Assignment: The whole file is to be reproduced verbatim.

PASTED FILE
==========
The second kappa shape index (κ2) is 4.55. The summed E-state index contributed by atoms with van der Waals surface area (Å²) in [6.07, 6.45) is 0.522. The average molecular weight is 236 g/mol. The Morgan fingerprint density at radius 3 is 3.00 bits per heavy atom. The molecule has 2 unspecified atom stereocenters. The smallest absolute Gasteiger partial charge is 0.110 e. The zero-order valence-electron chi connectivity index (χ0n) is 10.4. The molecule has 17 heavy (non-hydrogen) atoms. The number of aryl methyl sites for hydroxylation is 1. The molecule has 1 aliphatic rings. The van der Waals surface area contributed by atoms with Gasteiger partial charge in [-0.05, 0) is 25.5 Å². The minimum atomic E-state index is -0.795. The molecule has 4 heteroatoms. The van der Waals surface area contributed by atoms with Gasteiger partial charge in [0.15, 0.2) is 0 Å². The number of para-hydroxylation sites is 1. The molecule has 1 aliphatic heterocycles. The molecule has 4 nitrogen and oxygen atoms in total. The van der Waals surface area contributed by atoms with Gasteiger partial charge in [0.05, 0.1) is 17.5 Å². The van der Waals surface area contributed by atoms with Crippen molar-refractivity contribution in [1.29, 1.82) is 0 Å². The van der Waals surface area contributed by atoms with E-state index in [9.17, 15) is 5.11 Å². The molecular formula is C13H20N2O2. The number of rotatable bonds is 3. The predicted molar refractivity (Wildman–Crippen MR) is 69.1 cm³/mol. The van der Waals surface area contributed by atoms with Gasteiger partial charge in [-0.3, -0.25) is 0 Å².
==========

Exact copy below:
The second kappa shape index (κ2) is 4.55. The summed E-state index contributed by atoms with van der Waals surface area (Å²) in [6.07, 6.45) is 0.522. The average molecular weight is 236 g/mol. The Morgan fingerprint density at radius 3 is 3.00 bits per heavy atom. The molecule has 2 unspecified atom stereocenters. The smallest absolute Gasteiger partial charge is 0.110 e. The zero-order valence-electron chi connectivity index (χ0n) is 10.4. The molecule has 17 heavy (non-hydrogen) atoms. The number of aryl methyl sites for hydroxylation is 1. The molecule has 1 aliphatic rings. The van der Waals surface area contributed by atoms with Gasteiger partial charge in [-0.05, 0) is 25.5 Å². The minimum atomic E-state index is -0.795. The molecule has 4 heteroatoms. The van der Waals surface area contributed by atoms with Gasteiger partial charge in [0.15, 0.2) is 0 Å². The number of para-hydroxylation sites is 1. The molecule has 1 aliphatic heterocycles. The molecule has 4 nitrogen and oxygen atoms in total. The van der Waals surface area contributed by atoms with Gasteiger partial charge in [0.05, 0.1) is 17.5 Å². The van der Waals surface area contributed by atoms with Crippen molar-refractivity contribution in [1.29, 1.82) is 0 Å². The van der Waals surface area contributed by atoms with E-state index in [9.17, 15) is 5.11 Å². The molecular formula is C13H20N2O2. The number of rotatable bonds is 3. The predicted molar refractivity (Wildman–Crippen MR) is 69.1 cm³/mol. The van der Waals surface area contributed by atoms with Gasteiger partial charge in [-0.3, -0.25) is 0 Å².